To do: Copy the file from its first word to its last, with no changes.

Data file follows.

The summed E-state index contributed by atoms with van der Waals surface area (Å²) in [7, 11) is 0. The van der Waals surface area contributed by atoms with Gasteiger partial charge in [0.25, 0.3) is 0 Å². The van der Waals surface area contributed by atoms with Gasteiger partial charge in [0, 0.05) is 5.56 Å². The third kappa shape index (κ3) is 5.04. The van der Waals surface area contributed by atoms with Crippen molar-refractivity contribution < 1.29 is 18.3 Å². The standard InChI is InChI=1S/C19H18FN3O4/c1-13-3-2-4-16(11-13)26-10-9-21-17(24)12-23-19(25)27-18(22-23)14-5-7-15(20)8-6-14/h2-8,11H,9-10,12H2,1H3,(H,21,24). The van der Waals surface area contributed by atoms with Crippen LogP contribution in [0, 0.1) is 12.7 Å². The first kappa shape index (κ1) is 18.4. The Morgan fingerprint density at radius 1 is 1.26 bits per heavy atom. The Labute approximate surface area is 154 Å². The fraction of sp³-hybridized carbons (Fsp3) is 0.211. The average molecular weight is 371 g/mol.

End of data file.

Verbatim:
The summed E-state index contributed by atoms with van der Waals surface area (Å²) in [7, 11) is 0. The van der Waals surface area contributed by atoms with Gasteiger partial charge in [0.25, 0.3) is 0 Å². The van der Waals surface area contributed by atoms with Gasteiger partial charge in [0, 0.05) is 5.56 Å². The third kappa shape index (κ3) is 5.04. The van der Waals surface area contributed by atoms with Crippen molar-refractivity contribution < 1.29 is 18.3 Å². The standard InChI is InChI=1S/C19H18FN3O4/c1-13-3-2-4-16(11-13)26-10-9-21-17(24)12-23-19(25)27-18(22-23)14-5-7-15(20)8-6-14/h2-8,11H,9-10,12H2,1H3,(H,21,24). The van der Waals surface area contributed by atoms with Crippen LogP contribution in [0, 0.1) is 12.7 Å². The first kappa shape index (κ1) is 18.4. The Morgan fingerprint density at radius 1 is 1.26 bits per heavy atom. The Labute approximate surface area is 154 Å². The fraction of sp³-hybridized carbons (Fsp3) is 0.211. The average molecular weight is 371 g/mol.